8 Easy Ways to Start Being Green

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This story is part of Earth911’s “Green Eight” series, where we showcase eight ways to green your life in various areas.

It’s hip. It’s hot. And best of all, it’s a snap. A start-up approach to greening your routine is almost effortless. You do not need to go out, spend a lot of money and purchase fancy gadgets. For most of our tips, you don’t need to spend a dime. Actually, enjoying a more environmentally responsible lifestyle generally saves money. How’s that for motivation? Protect the planet and keep that piggy bank nice and heavy.

If you’ve been wanting to get started in the “green scene” but don’t know where to begin, these are our favorite simple ways to get moving:

ACCORDING TO THE DOE, 40% OF ALL HOUSEHOLD ELECTRICITY IS CONSUMED WHEN PRODUCTS ARE TURNED OFF. THIS COSTS THE AVERAGE HOME ALMOST $1,000 EACH YEAR. Image courtesy of Entrust Energy.

ACCORDING TO THE DOE, 40% OF ALL HOUSEHOLD ELECTRICITY IS CONSUMED WHEN PRODUCTS ARE TURNED OFF. THIS COSTS THE AVERAGE HOME ALMOST $1,000 EACH YEAR. Image courtesy of Entrust Energy.

1. Reduce

Use less stuff. Simple. Just rethink some of your habits. Take, for example, paper. You don’t always need a fresh sheet. If you’re writing a grocery list, grab something like a junk-mail envelope and scribble on a blank section. When you do use a whole sheet of paper, make a point of using both sides of each page.

Also, take advantage of occasions to skip paper entirely. Don’t automatically hit the print button on your computer. Send out party invitations by e-mail. Think how much paper, postage and effort you’ll save.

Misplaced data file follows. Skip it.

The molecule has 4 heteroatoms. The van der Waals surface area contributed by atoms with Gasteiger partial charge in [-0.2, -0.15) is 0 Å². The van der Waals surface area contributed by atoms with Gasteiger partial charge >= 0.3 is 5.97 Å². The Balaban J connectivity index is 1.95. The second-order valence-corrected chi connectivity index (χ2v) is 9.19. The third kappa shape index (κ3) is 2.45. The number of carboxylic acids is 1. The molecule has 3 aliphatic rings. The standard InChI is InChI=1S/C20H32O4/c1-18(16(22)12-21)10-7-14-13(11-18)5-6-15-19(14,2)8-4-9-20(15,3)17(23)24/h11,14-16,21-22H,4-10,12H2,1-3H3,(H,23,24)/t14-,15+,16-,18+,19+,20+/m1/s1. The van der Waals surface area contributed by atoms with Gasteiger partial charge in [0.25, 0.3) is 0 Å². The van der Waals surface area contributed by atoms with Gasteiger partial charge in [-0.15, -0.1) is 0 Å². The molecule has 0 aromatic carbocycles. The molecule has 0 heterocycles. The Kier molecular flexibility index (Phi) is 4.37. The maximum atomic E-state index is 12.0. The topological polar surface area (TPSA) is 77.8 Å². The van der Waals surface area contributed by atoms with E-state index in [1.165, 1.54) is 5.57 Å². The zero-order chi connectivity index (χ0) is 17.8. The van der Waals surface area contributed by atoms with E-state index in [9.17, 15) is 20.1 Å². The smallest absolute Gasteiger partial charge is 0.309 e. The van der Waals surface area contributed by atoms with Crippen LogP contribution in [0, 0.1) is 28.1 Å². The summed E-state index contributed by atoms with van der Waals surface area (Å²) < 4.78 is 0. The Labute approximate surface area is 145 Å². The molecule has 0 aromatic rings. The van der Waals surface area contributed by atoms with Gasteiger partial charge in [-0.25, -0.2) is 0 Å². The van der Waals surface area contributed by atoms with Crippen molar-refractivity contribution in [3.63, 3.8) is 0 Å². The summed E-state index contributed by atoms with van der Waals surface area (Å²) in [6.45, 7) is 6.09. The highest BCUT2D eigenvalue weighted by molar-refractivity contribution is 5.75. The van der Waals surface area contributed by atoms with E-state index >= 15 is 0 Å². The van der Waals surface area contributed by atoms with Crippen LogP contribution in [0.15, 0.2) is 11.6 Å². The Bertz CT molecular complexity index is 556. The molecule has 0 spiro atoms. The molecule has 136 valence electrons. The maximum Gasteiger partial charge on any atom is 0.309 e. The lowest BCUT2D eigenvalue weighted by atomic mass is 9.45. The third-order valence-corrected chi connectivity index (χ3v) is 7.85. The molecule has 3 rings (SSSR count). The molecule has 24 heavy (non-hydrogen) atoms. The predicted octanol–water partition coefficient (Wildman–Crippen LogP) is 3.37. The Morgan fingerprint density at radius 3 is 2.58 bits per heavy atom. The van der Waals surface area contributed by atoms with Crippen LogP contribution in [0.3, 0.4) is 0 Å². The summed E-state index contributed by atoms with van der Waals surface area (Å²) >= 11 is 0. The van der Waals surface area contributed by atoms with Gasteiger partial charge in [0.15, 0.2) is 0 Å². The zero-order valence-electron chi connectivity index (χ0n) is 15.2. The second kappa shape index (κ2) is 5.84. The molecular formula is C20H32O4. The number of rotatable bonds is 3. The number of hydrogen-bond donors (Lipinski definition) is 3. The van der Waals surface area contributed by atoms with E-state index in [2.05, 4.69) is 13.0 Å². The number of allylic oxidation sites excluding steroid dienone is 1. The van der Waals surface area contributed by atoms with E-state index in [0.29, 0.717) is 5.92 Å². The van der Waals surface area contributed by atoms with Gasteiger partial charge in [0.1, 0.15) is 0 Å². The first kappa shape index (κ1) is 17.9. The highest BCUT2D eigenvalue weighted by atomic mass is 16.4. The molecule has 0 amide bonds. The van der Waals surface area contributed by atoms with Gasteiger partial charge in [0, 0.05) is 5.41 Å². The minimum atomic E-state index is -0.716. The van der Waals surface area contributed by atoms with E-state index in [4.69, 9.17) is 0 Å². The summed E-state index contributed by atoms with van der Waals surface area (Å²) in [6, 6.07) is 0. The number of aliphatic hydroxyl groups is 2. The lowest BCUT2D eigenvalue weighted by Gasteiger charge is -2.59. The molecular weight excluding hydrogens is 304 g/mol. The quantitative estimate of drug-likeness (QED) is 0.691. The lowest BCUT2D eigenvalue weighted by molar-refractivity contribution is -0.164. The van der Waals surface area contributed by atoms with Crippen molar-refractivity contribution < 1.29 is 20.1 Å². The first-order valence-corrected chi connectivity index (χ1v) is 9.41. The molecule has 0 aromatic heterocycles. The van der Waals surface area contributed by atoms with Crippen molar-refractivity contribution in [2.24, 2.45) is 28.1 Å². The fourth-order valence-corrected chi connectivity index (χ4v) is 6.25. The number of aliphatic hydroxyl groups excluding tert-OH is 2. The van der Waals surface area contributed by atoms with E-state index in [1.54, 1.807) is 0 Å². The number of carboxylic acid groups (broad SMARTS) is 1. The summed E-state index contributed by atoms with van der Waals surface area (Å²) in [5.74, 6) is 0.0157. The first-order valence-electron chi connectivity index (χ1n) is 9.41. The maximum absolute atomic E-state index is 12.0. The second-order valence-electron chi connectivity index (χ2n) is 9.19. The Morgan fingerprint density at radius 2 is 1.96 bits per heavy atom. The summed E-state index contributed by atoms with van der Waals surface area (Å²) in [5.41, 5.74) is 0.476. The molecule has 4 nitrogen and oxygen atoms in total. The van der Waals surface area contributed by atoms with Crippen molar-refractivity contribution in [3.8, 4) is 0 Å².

2. Reuse

This particular “R” offers fun and interesting potential. Think about inventive uses for items that you’re discarding. Here are some fun ideas to spark your creative juices:

  • Repurpose old jars as funky vases
  • Transform old socks into puppet projects for kids
  • Use junk mail and old magazines to make beaded jewelry

3. Recycle

Take advantage of convenient recycling programs offered by your local government. Many municipalities provide curbside pick-up for common items such as glass and paper. Other types of recyclables, such as electronics, printer cartridges and household paints, are generally accepted at specific sites around town. You can search for these regional drop-off programs as well as participating businesses on Earth911.com. Also, some companies take back items at the end of their usable lives. One example is Dell, which offers free recycling of old products.

4. Power Down

When you walk out of room, hit the light switch to the “off” position. When the MP3 player is fresh and ready to go, unplug the charger. Activate the low-power settings, such as sleep and hibernate, on computers, monitors and printers. You’d be surprised to learn how much power your toys consume, even when they are “off.” Some estimates put this phantom power drain at a cost of $4 billion annually in the U.S. alone.

5. Don’t Be a Drip